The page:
Olympia Farmers Market

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Market Recipe: Salad Blueprint

There are no rules to creating salads, meaning this is less of a recipe and more of a guide to inspire your salad-crafting! Market produce rotates constantly throughout the year depending on what local farmers are harvesting. Shopping for seasonal offerings means there is always something new to cook with. Feeling like you’re in a rut or eating the same salad on repeat?Consider these ideas when imagining what your next salad could be:

Seasonal—Focus on seasonal produce in your salads.Vegetables harvested in the same season often taste best together. Picture the classic Greek salad with butter lettuce, summer cucumbers, tomato, red onion, and a fresh oregano and thyme dressing. Or, a hearty winter salad with Lacinato kale, cubed butternut squash, red onion, tangy apples, and toasted pumpkinseeds.

Variety—Fresh romaine or spicy spring arugula standalone as a fantastic base for a salad, but you can also combine a variety of greens to add intrigue to your side dishes. Play with different colors and textures of greens. Pair velvety butterhead lettuce with crunchy romaine, or toss dark green baby spinach with red leaf lettuce. Many farmers sell pre-mixed bags of salad greens, but you can also select your ingredients separately and mix your own salads at home.

Surprise—Fruit, nuts, seeds, cheese, and croutons are probably not the first things you think of when you picture salad—and that’s why you should consider adding them into the mix! Imagine late spring salads with spinach and strawberries, or summer salads with peach slices, tomato, basil, and mozzarella. Feta, watermelon, and mint is a classic combination over a bed of baby greens. Pumpkin and sunflower seeds add earthy flavors and welcome texture. Homemade croutons made from leftover bakery bread are so good you’ll want to eat them on their own.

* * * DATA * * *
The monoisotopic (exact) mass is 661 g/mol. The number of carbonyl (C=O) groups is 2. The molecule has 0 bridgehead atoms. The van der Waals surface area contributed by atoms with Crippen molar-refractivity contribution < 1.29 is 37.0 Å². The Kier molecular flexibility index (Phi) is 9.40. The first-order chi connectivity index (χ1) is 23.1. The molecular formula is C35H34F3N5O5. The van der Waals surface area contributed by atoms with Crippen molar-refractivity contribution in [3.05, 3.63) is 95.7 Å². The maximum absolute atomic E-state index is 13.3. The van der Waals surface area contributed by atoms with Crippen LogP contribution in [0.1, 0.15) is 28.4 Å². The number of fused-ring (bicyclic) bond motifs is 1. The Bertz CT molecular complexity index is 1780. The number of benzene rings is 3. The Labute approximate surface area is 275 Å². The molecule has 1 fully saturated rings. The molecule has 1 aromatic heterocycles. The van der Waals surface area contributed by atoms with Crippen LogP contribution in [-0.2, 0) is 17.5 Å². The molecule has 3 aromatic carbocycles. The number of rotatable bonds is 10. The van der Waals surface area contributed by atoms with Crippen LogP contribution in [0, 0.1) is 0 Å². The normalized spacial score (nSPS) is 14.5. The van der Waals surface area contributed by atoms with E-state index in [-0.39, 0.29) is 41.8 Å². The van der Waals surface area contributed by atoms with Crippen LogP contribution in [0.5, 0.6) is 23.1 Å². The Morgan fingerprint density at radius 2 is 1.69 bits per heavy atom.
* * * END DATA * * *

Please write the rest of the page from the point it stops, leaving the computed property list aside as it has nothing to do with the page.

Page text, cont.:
Finely chopped—Keep texture in mind when creating your salads. A mixed variety will keep your salads interesting, and each bite will be something different. Including finely chopped fresh herbs such as basil and mint transform a boring salad into one you’ll go back to for seconds.Dicing vegetables into similarly sized pieces, and tossing with dressing, will allow you to taste everything in the same bite. And the best kept secret?Salads don’t require lettuce! Diced cucumber, tomato, pepper, feta, and red onion can be eaten with a spoon or on a tortilla chip—and we still think that counts as a salad!

A Full Meal—Adding protein like hard boiled eggs, cheese, beans, chicken, steak, or fish can turn your side dish into a full meal. Simple herb-roasted chicken thighs from Riverbird Farm, or broiled salmon from Sea Blossom Seafood are satisfying with acidic dressings. Black beans and steak mix well with creamy and herb-based dressings.

Homemade—Your veggies are fresh and your dressings can be too! Simple dressings can be created quickly and are easily customizable to fit your tastes. Here are a few ideas to get you started:

Greek-Style Dressing:

·     ¼ cup red wine vinegar

·     ¼ cup olive oil + 1 Tbsp

·     1 Tbsp lemon juice

·     2-3 cloves garlic (crushed)

·     ½  tsp oregano

·     ½  tsp thyme

·     1 tsp dijon mustard

·     1 tsp honey

Add all ingredients, except oil, to a bowl. Whisk to combine. While continuing to whisk, slowly add olive oil. Store in fridge.

Strawberry Balsamic Dressing:

·     ½ cup strawberries

·     ¼ cup balsamic oil

·     ¼ cup olive oil

·     2-3 sprigs of fresh thyme

·     Salt and pepper to taste

Add all ingredients to a bowl. Using an immersion blender*,blend until smooth. Store in fridge for up to one week.

*Alternatively, soft ripe strawberries can also be finely chopped and smashed with a fork and whisked with ingredients.

Tzatziki  Dressing:

·     1 cup Tunawerth Dairy yogurt

·     1 small cucumber

·     1 tsp lemon juice

·     3 cloves minced garlic

·     3-4 chopped mint leaves

·     ¼ cup chopped dill

·     1Tbsp olive oil

·     Salt, pepper to taste

Peel cucumbers and cut in half lengthwise. Remove seeds with a spoon and discard. Dice the cucumbers finely. Add all ingredients to one bowl and mix. Reserve some of your chopped dill or add more to your taste. For a smoother texture and extra acidity, add more lemon juice. Store in an airtight container in the fridge and use within four days.

Oven crouton recipe:

·     2 cups leftover bread torn into pieces

·     ½ Tbsp olive oil

·     ¼ tsp each: thyme, oregano, onion powder, pepper flakes

·     Salt and pepper

Heat oven to 350° F. Place bread pieces on a  with enough space for some air circulation throughout the pieces. Lightly drizzle olive oil on top of the bread. Sprinkle dried spices on top of the bread along with a generous amount of salt and pepper. With washed hands or tongs, toss the bread to increase surface coverage of the oil and spices. Bake for 12-15 minutes, or until croutons are golden brown and crunchy. Flip halfway through. Croutons should be eaten same day or stored in an airtight container.